Does how we feel within ourselves influence our moral reasoning process? Moral judgements made when feelings of disgust are triggered, be it smell (Schnall et al. 2008) or taste (Eskine, Kacinic, and Prinz, 2011) are harsher. Furthermore, a correlation exists between a higher disgust sensitivity and both social conservatism and prejudicial attitudes (Terrizzi et al. 2013). However, what came first?; the attitudes or the neurological response? If the disgust mechanism does influence attitudes, can we entirely blame someone’s moral outlook if it’s based on an automatic neurological response?

These are just some of the many areas of moral research which aim to uncover objective truths about who we are, how we respond to moral issues, and why we can differ so greatly in that response.

How to use this blog

This blog can be purely read for pleasure (if you’re masochistic like that), though my intention is to offer you a little more. If you’ll forgive my hubris, I intend these writings to offer a basis from which to understand more about your own moral reasoning process. You may well have fixed opinions on particular hot-topic moral-issues (e.g.: abortion, death penalty, etc.). You may well have these fixed opinions because you feel that is the correct moral assessment of the situation (you may well be correct!). However, you may not be aware of all factors that influenced your moral position. It’s important to state that it is beyond the scope of this blog to jump on the existential merry-go-round of meta-ethical concerns on what is an objective moral act. Nor is this a love letter to moral relativism in which I offer you lashings of lukewarm ‘nobody’s wrong, everybody’s right’ stew. I do believe an objectivity exists in morality, it’s why we draw such radically different conclusions on what constitutes a moral act or transgression that shall be our focus.

Right, I think that’s enough contextualising and throat-clearing for now! Next time we meet I shall ask you to grab your best pair of metaphorical running shoes and give me a couple of laps around the perimeters of your moral reasoning process.

* Author Disclaimer: I, like all of us, have pre-dispositions and pre-conceptions that will produce confirmation-bias. Whilst no-one has really found a reliable solution to this, I shall do my damndest not to offer easy answers for any individual/group whom I consider my brethren. Nor will I be offering easy answers for anyone that considers a personal slur the best retort to a differing opinion. If you think anyone who differs in their moral outlook should be ‘crushed as a saboteur’ (© Daily Mail), this isn’t the blog for you.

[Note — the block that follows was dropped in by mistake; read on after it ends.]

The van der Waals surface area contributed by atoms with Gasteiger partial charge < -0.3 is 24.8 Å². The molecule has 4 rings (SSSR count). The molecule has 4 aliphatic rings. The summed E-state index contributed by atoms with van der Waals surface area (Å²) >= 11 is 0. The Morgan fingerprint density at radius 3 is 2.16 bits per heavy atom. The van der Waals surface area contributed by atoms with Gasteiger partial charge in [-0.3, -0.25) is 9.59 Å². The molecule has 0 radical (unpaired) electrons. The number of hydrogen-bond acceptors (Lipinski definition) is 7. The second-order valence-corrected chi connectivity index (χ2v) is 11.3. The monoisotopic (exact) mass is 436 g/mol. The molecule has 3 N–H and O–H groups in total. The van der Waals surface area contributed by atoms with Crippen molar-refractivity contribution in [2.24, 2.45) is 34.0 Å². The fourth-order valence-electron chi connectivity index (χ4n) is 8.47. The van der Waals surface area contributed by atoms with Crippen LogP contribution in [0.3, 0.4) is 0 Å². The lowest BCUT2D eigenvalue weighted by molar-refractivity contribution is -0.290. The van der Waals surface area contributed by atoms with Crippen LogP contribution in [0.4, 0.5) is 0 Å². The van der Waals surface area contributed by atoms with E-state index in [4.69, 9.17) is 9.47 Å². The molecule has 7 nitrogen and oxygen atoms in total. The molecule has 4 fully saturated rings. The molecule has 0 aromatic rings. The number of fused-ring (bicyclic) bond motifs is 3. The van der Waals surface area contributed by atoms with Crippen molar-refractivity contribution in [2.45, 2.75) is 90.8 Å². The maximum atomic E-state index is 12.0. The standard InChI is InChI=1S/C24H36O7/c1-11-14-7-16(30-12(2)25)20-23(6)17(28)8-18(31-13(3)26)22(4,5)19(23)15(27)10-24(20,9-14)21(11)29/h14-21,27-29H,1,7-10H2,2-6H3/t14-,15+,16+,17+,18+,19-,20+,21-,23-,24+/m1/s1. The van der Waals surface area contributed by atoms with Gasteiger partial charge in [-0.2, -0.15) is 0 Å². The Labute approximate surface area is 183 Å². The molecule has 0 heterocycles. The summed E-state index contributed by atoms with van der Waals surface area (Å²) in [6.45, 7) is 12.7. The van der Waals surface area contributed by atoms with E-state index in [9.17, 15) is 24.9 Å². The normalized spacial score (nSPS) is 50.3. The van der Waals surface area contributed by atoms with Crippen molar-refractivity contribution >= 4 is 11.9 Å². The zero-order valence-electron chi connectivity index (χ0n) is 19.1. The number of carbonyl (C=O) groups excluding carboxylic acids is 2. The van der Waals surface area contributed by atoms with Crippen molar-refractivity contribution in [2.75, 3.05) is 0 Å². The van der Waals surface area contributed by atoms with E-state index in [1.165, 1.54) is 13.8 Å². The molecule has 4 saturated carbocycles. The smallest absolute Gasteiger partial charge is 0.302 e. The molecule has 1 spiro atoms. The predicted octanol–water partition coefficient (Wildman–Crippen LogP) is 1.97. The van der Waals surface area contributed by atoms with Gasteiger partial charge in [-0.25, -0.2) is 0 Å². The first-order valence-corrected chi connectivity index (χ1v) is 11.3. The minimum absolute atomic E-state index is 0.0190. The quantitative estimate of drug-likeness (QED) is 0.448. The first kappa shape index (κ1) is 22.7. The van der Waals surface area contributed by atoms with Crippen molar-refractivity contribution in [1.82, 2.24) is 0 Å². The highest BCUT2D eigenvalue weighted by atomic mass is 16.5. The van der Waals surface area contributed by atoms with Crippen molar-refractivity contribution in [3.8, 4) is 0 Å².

References

Ahn, W. Y. et al. (2014) Non-political images evoke neural predictors of political ideology. Curr. Biol. 24: 2693-2699.

Amodio, D. M., Jost, J. T., Master, S. L., and Ye, C. M. (2007) Neurocognitive correlates of liberalism and conservatism. Nat, Neurosci. 10: 1246-1247.

Eskine, K. J., Kacinic, N. A and Prinz, J. J. (2011) A bad taste in the mouth: Gustatory influences on moral judgement. Psychological Science. 22: 295-299.

Greene, J. D. et al. (2001) An fMRI investigation of emotional engagement in moral judgement. Science. 293: 2105-2108.

Haidt, J., and Bjorklund, F. (2008) Social intuitionists answer six questions about moral psychology. In Sinnot-Armstong (ed), Moral Psychology, Volume 3, The Neuroscience of Morality, Cambridge. MA: MIT Press, 181-217.

Hatemi, P. K. et al. (2014) Genetic influence on political ideologies: Twin analyses of 15 measures of political ideologies from five democracies and genome-wide findings from three populations. Behav. Genet. 44: 282-294.

Kanai, R., Feilden, T., Firth, C., and Rees, G. (2011) Political orientations are correlated with brain structure in young adults. Curr. Biol. 21: 677-680.

Lewis, G. J. (2016) Hans Eyseneck and the first wave of socio-political genetics, Personal. Individ. Differ. 103: 135-139.

Rilling, J. K., King-Casas, B, and Sanfey, A. G. (2008) The neurobiology of social decision-making. Science Direct. 18: 159-165.

Schnall et al. (2008) Disgust as embodied moral judgement, Personality and Social Psychology. 34: 1096-1099.

Terrizzi et al. (2013) The behavioural immune system and social conservatism: a meta-analysis. Human Behaviour. 34 (2): 99-108.